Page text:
Palantir’s CEO view is that investors are better off investing in founder-driven companies. So the company went to great lengths to make sure it stays that way — by setting up a unique three-class structure that guarantees the three founders will hold 49.99% of Palantir forever.

Even if they sell the shares.

Called out by the SEC, Palantir clarified in a revised filing that indeed their shareholder structure may eliminate any weight public shareholders could have on company-changing decisions. By concentrating at listing their voting power on its three founders, Palantir is effectively stripping its new shareholders of the ability to have an input into the company’s future corporate governance.

In yet another move to ensure the company’s three founders continue to run Palantir with as little outside influence as feasible, they have also flagged to the public they will have a full year without an independent-led board of directors, despite having already appointed three independent directors that could be a step in that direction.

Demanded by the NYSE, most companies choose to comply with this rule at launch — precisely because it shows new shareholders there are checks and balances in place to prevent the management team to go untamed. Palantir, however, will maximize this rule’s transition period, extending the unprecedented corporate governance setting at IPO.

Ultimately, Palantir was very transparent at every step of the way in saying that minority shareholders have little sway in how the company will be run.

In fact, Palantir doesn’t even have an investor relations page.

What’s the big deal?

It’s true that, in some part, tech firm founders have protected themselves through special voting rights for a while.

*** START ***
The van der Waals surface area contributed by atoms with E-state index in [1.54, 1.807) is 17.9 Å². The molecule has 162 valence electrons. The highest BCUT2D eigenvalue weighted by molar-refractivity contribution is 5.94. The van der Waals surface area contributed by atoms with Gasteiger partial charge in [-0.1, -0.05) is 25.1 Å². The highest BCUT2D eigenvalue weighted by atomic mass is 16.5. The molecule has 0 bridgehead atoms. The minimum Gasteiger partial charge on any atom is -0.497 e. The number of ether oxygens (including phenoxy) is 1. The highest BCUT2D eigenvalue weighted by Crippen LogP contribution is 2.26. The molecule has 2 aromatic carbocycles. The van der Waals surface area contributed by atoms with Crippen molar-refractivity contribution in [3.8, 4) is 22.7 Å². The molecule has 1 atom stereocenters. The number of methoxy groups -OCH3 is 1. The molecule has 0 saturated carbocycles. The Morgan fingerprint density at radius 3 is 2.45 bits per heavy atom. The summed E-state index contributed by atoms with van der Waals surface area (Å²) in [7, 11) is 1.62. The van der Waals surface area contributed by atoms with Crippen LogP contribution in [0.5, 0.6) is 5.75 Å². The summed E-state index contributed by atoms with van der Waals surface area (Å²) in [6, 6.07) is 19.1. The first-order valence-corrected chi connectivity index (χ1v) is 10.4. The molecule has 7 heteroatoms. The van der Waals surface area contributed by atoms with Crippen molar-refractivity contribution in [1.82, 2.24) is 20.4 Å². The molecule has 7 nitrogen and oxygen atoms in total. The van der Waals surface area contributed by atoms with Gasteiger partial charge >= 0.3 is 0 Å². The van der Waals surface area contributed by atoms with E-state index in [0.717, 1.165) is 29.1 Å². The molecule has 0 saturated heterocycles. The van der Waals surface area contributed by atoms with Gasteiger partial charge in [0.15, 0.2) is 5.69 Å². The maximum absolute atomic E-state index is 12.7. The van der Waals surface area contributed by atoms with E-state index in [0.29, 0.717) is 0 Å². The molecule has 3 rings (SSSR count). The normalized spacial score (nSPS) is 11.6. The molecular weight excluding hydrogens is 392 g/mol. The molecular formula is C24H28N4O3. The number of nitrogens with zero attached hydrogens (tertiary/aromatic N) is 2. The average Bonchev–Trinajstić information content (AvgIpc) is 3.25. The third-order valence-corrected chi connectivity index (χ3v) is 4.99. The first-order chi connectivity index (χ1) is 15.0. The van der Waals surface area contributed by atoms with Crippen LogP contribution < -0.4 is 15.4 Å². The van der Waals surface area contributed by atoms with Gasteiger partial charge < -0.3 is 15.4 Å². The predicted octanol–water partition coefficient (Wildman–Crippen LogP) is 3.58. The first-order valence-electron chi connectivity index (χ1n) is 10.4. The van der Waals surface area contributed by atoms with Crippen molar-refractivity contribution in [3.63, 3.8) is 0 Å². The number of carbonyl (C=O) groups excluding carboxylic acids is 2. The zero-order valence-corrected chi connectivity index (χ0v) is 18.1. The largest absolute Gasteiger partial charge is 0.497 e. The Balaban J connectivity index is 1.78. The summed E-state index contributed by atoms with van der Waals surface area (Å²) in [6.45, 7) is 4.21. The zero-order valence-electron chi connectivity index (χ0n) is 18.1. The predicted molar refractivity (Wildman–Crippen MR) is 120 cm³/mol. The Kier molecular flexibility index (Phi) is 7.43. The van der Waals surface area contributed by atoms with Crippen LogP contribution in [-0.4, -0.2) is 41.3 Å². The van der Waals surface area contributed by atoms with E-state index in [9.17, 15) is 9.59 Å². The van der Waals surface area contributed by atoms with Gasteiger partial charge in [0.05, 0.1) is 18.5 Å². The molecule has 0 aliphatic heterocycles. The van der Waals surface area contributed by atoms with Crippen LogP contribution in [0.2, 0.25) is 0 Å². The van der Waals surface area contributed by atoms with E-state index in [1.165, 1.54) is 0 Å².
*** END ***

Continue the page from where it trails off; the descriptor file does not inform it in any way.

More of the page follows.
Snapchat sold shares with no voting rights back in 2017. Zuckerberg remains protected by an outsized voting power versus his ownership of Facebook shares.

But the jury is still out on whether having companies run as “uncontested monarchies” without any input from shareholders is the best avenue for long term value creation.

In fact, examples like Snapchat’s IPO were the driving force for bankers and institutional investors to push for the reduction of the impact of special voting shares.

Palantir’s direct listing allowed the founders to impose more restrictive limits on voting power without needing to go through the tough questioning that an IPO process would guarantee.

The floodgates have been open, and it could get dangerous

Palantir has proven that by opting for a direct listing rather than a traditional IPO, it successfully diminished the level of scrutiny on its corporate governance framework.

In turn, this allowed them to get away with a shareholder structure that grants the founders control of the company, even if they hold as little as 6% of the company.

With very limited pushback.

The danger lies not in Palantir’s exclusive track record in the stock market, but in the signal it sends to all aspiring public companies across the world — you can get away with very unfriendly shareholder structures if you go public via the direct listing route.

As NYT’s Deal Professor put it, Palantir did it, but everyone else took notice as well.

We, the potential minority shareholders, might be the ones left to deal with fallback if it becomes the norm.


Created by

Manuel Medeiros